A big knotted ball has developed in my stomach. I know, this is a signal, I don’t want to leave Paris and this is my last full day here.
What is it about this beautiful city of Paris that steals people’s hearts.
Is it the beautiful design of the city, the architecture, the ancient café’s and restaurants, the ornate brasseries, the fashion, the Parisians, the food, the flood lit buildings at night, the Eiffel Tower, The Arc de Triomphe, The Seine, the bustle of the metro, the enticing window displays. Yes it is all of that and more.
I decided to just wander, take photos, shop, eat macarons and say goodbye, or better still À bientôt, until later,to this beautiful city I love so much.
To cap off the day, a much anticipated dinner at Bofinger.
Everytime I thought about this wonderful Belle Epoque eatery, my mind started singing the James Bond theme to Gold Finger. However the proper pronounciation of Bofinger is not bo – finger but Bo – fan – jer.
New Year’s Eve, I stupidly tried to get in for lunch. They looked at me, slightly frantic and perplexed. As if – they were as busy as hell, trying to get ready for a very big and busy night. They exclaimed, but tonight is New Years Eve. I walked out with my tail between my legs.
Tonight, I experienced Bofinger, at it’s finest.
Accompanied by the charming gentleman, Pierre.
After meeting Pierre at one of Jim Hayne’s famous dinners, he took me to Aux Charpentiers and I wanted to repay the favour by taking him somewhere nice.
Tonight being my last night in Paris – it seemed fitting that we go to a ‘local’.
Bofinger is based in the Bastille, a short stroll from my apartment.
We enter through the revolving doors, my coat is whisked away to the cloakroom and Pierre, admiring my new dress, said that I looked beautiful.
As luck would have it, we were seated under the gorgeous, authentic stained glass domed ceiling. Perfect.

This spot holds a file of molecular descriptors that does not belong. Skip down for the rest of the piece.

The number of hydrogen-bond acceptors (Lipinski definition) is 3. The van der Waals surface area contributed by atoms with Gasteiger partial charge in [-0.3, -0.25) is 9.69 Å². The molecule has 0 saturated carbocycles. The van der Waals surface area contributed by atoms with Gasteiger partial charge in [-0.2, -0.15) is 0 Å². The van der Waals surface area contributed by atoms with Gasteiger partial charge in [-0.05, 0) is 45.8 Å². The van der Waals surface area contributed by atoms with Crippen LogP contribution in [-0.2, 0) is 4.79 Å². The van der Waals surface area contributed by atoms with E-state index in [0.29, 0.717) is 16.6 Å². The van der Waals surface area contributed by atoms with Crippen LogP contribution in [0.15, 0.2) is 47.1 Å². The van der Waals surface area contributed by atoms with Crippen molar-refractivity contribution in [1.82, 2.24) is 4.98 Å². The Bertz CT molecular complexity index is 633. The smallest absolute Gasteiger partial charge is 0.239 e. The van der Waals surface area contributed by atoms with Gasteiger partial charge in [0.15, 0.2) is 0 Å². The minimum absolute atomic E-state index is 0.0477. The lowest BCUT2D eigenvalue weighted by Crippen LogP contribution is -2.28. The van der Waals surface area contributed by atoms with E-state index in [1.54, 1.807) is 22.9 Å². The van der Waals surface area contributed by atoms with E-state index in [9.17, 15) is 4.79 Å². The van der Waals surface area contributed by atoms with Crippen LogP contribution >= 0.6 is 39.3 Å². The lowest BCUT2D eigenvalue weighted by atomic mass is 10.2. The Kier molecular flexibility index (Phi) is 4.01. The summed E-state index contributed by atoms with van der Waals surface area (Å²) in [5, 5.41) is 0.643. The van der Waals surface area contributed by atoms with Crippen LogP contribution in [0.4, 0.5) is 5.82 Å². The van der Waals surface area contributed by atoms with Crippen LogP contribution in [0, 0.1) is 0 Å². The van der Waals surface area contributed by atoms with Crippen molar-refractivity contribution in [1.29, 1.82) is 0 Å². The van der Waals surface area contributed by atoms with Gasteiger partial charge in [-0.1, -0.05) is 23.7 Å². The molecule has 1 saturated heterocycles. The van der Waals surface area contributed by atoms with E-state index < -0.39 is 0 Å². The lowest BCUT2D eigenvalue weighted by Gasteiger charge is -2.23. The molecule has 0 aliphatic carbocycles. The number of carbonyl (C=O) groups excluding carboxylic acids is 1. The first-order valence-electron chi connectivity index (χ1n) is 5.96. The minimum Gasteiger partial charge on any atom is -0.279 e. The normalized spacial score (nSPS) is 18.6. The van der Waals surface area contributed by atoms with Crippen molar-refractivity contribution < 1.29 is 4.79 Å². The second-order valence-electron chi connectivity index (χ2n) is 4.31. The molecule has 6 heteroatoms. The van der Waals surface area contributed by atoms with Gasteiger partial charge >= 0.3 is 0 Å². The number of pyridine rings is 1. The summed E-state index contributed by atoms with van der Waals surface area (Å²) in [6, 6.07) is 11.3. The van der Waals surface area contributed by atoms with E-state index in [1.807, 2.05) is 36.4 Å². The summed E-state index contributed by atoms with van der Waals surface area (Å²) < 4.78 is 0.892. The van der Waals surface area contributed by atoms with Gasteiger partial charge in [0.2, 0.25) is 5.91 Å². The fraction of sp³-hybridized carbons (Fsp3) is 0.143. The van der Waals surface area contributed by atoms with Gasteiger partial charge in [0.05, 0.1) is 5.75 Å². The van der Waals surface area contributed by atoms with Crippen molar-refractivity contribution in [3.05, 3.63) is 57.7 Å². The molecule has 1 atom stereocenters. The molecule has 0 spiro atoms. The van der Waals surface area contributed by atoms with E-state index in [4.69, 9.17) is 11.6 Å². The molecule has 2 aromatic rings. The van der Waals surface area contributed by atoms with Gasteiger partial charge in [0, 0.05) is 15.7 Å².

Struggling with my French, I explain, I bought this, today, pointing to my dress. Not remembering whether dress is ‘jupe’ (top) or ‘robe’ in French, I ask Pierre. He then proceeds to lift the starched white tablecloth and duck his head under the table. When he brings his head back up, to see me giggling and our fellow diners with raised eyebrows , he informs, oh yes, this is a ‘robe’.
Although I had my heart set on a menu, being a three course meal, Pierre convinced me to have a typical Alsatian meal of choucroute. He also advised strongly against an entrée.
When my ‘knuckle’ or ker – nuckle – as Pierre sweetly pronounced it in English, arrived; it looked like it was a meal for a family of four. Then Pierre’s choucroute dish arrived, set up on a heating plate. Thank goodness he talked me out of having an entrée.
Now it looked like we had a feast for a small village.
He explains, what we are eating, is a very traditional dish from Alsace. Mine was a giant piece of thigh, his, a combination of boiled and smoked meats, sausages, pork belly and both served with sauerkraut and mustard.
We had a wonderful night of trying to speak one another’s language and laughed the night away, tucking into some great regional food.
Don’t ask me how but I did manage to eat the entire ker-nuckle, sample some of Pierre’s dish and squeezed in some chocolate mousse.
We strolled back in the cool night air to my apartment.
À bientôt to Bofinger and my new lovely friend.